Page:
It has been a harrowing several years of drought in Northern New Mexico, a time that has posed concerns for our farms, our national forests and our ski resorts. Mother Nature can't be …
It has been a harrowing several years of drought in Northern New Mexico, a time that has posed concerns for our farms, our national forests and our ski resorts. Mother Nature can't be controlled but, for centuries, the flow of surface waters has been, using a network of ditches known as acequias.
"There is an enduring divinity that lingers in the Taos Valley, an entity that flows against the weight of the ages, the demands of the people and the disputes over its existence," a statement from the Taos Valley Acequia Association reads. "The water of the Taos Valley is one of the most resilient watersheds in the Western Hemisphere, quenching the thirst of some of the most arid lands of the Southwest. We are one of the only communities in the Southwest that has set precedent in water sharing but now is burdened with some of the biggest decisions and negotiations of how to live sustainably in the future."
One way to help mitigate those burdens is through a community-based education program that creatively engages its audience. The understanding of traditions and their important historical roots goes far in elevating both awareness and civic pride, an accomplishment for which The Paseo Project has a proven track record. This weekend, the organization will offer yet another example of the power of positive enlightenment.
"Acequia Aqui: The History and Preservation of the Acequia del Madre del Rio Pueblo," a publication of The Paseo Project, will make its debut Saturday (Oct. 27) from noon until 2 p.m. at Kit Carson Park, 211 Paseo del Pueblo Norte.
Along with complimentary distribution of the booklet, refreshments from Michael's Kitchen are planned for this free family event to which everyone is invited. A number of community-based speakers and advocates are also scheduled to address the crowd.
"Acequia Aqui" was prepared over the past 10 months and includes 12 pages of maps, history, visual guide to local laws, "acequia vocabulario," and an essay by Dr. Sylvia Rodríguez, professor emerita of anthropology at the University of New Mexico.
"All together they illuminate the value of our deteriorating acequia network located in the heart of the town of Taos," said J. Matthew Thomas, director of The Paseo Project and the lead for this publication.
"Through this exploration, (we) seek to transform our community by celebrating the downtown acequia network through creative and artistic events and installations. With the help of this booklet, we hope that our community will better understand the history and value the acequia system has provided to our town and imagine with us new ways that we can celebrate the gift of their presence," he continued.
The selection of Kit Carson Park for the rollout of "Acequia Aqui" is purposeful. It's a recognition of the vast system of laterals from Acequia Madre that traverse the park and support its oasis-like presence in the center of town. Using the maps found in the booklet and taking advantage of the balmy autumn weather, stroll through the heart of town and trace the arteries of its structure.
In a timeline contained within the booklet and constructed with content from both the Taos Valley Acequia Association and the New Mexico Acequia Association, it was noted that this method of irrigation was initially developed a millennium ago. Its gravity-driven systems was likened to the human circulatory system.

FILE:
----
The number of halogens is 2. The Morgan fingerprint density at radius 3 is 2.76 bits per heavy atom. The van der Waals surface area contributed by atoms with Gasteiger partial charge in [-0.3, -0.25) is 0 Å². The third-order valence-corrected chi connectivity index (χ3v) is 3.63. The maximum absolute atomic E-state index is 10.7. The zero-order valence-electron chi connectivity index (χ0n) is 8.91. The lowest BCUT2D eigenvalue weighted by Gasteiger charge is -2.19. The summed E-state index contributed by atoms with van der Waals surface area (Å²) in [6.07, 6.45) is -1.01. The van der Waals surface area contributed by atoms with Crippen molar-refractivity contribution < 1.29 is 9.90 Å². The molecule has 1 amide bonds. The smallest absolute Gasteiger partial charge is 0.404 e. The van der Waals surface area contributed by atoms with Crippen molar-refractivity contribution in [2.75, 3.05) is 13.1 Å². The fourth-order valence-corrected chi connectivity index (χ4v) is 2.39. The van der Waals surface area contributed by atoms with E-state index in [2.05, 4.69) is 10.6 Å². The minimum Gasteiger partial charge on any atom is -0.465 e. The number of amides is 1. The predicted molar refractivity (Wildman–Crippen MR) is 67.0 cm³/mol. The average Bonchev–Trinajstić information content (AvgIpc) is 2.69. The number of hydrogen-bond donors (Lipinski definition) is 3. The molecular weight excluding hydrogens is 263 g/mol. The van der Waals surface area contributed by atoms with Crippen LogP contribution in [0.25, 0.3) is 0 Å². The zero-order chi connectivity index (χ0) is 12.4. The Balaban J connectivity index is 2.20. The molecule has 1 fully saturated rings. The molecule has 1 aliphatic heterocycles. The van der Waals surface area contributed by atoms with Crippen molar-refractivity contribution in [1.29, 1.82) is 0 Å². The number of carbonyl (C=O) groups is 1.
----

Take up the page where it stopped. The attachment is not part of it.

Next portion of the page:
At the turn of the 16th and 17th centuries, during the Juan de Oñate expedition, Hispano acequias were established where the Río Grande and Río Chama converge. The Acequia Madre del Rio Pueblo, whose headwaters originate in sacred Blue Lake of Taos Pueblo, first appears in records in 1797.
Maintained by parciantes (dues-paying members) on designated days, acequias face the challenges of both dwindling participation and real estate decisions that have allowed many of the Acequia Madre laterals to be lost. Although water rights have historically been part and parcel of land bequests, the subdivision of of those lands and the loss over time of titles has created a confounding bureaucratic maze.
Despite that, landowners in Taos Valley are asked to remain vigilant, especially now, of their water. "Membership (in an acequia) is a privilege, a responsibility, an obligation. Educate yourself and step up to respect and protect the acequias of Taos," Rodríguez stated.
Thomas is hopeful for the future of our acequias. "We want to lift up the community's momentum in recognizing what we have and the fragility of these systems that support us in times of drought," he said. "Let's figure out how we can support them."
To that end, The Paseo Project is calling for creative projects from artists, writers, environmentalists and others who wish to participate in elevating awareness of this issue. If you are interested in participating, please visit paseoproject.org for more information. And if you wish to endorse this endeavor, donations supporting Acequia Madre are gladly accepted. Information as to how you can help will be available at Kit Carson Park on Saturday.
This project was made possible by the LOR Foundation in support of Friends of the Acequia Madre del Pueblo. With offices here and in Bozeman, Montana, Jackson, Wyoming, and Washington, D.C., the foundation is committed to "supporting prosperity and preserving character in the rural Mountain West," according to its mission statement.
In addition to Rodríguez, The Paseo Project wishes to recognize photographer Dorie Hagler, the Mildred Tolbert Family Archive and the many other acequia supporters who have made this booklet possible. For further information on Saturday's event, please visit paseoproject.org/acequia-aqui.
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